Enhancing livelihoods of persons living with disabilities

The lives of persons living with disabilities would be drastically changed when the construction of the $130M Business Centre is completed.
More importantly, this is the first of many such regional centres to be established.
Persons living with disabilities often times still face several challenges in Guyana and around the world. Many of these challenges remain unattended for quite some time, with no proper mechanism to address them. However, the concept of the state-of-the-art business centre signals good intention to assist those living with disabilities.
When persons with disabilities are given a chance to acquire a good education, or are taught a skill, or be able financially to support themselves, they are in a better position to break the cycle of poverty that normally defines such situations.
In a more general sense, the UN Convention on the Rights of Persons with Disabilities is necessary for countries not only to adopt, but to implement fully, because it is a tool for ensuring that people with disabilities have access to the same rights and opportunities as everybody else. As explained by the World Health Organization (WHO), rather than considering disability as an issue of medicine, charity or dependency, the Convention challenges people worldwide to understand disability as a human rights’ issue.
The Convention covers many areas where obstacles can arise, such as physical access to buildings, roads and transportation, and access to information through written and electronic communications. The Convention also aims to reduce stigma and discrimination, which are often reasons why people with disabilities are excluded from education, employment, and health and other services.
People with disabilities have generally poorer health, lower educational achievements, fewer economic opportunities, and higher rates of poverty than people without disabilities. This is largely due to the lack of services available to them, and the many obstacles they face in their everyday lives.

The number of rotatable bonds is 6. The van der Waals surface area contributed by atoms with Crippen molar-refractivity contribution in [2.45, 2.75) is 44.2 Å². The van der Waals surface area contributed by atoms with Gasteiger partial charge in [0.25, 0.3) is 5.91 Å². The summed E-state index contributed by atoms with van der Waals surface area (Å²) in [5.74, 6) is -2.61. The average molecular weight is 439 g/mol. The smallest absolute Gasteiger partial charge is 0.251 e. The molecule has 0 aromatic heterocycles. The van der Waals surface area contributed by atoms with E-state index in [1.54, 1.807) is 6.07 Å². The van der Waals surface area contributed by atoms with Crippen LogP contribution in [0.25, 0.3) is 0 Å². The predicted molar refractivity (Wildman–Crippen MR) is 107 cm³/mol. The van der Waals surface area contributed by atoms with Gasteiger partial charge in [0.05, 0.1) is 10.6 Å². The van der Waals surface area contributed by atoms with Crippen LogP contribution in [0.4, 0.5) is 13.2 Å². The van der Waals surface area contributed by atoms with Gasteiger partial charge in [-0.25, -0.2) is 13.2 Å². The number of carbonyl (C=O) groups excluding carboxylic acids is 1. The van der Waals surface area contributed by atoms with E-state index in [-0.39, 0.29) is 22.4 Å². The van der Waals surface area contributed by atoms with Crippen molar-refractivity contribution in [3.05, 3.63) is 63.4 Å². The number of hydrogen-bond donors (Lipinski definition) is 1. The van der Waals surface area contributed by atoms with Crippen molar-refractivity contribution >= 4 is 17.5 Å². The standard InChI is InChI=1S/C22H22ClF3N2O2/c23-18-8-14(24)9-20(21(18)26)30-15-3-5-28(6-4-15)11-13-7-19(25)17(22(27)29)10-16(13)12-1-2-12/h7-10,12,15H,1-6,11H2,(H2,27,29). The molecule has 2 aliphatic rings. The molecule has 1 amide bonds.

If one can recall, when this Dr Irfaan Ali-led administration came into Government in 2020, the Head of State, shortly after taking office, met with the umbrella body representing persons with disabilities in Guyana – the Guyana Council of Organisations for Persons with Disabilities (GCOPD) – where a call was made for the new administration to take steps to ensure that the national developmental plans are inclusionary, and create equal opportunities for persons with disabilities.
At that meeting, the organisation had listed a number of concerns which it would like to see the Government address to make life more comfortable and meaningful for persons living with disabilities. Those requests included: the establishment of a monthly Disability Grant in place of the Public Assistance; opportunities for employment of qualified and skilled PWDs in the Public Sector; improvements in the delivery of education to children with disabilities; provision of low-income housing for PWDs; and provision of assistive and mobility aids.
Today it is refreshing and noteworthy to see the reality of that list of requests being achieved.
At the sod-turning for the construction of the facility in August, Coordinator for Guyana Council of Persons Living with Disabilities, Ganesh Singh, referred to the Business Centre as a “new chapter” for the transformation of persons living with disabilities.
To quote him: “These individuals, most of them live in impoverished circumstances. A high percentage is unemployed. With this centre, that will change. You will have persons with disabilities gaining employment and lifting themselves out of poverty.” Significantly, he said that he is humbled to know there are persons who care to improve the lives of persons living with disabilities.
Kudos must be given to the Office of the First Lady and the Chinese Government, who are assisting with the funding for the programme.
This Business Centre and its replicas countrywide would indeed ensure that persons who are living with disabilities earn a decent living, express their independence, and have the economic freedom to not only have comfortable social lives, but transformative lives.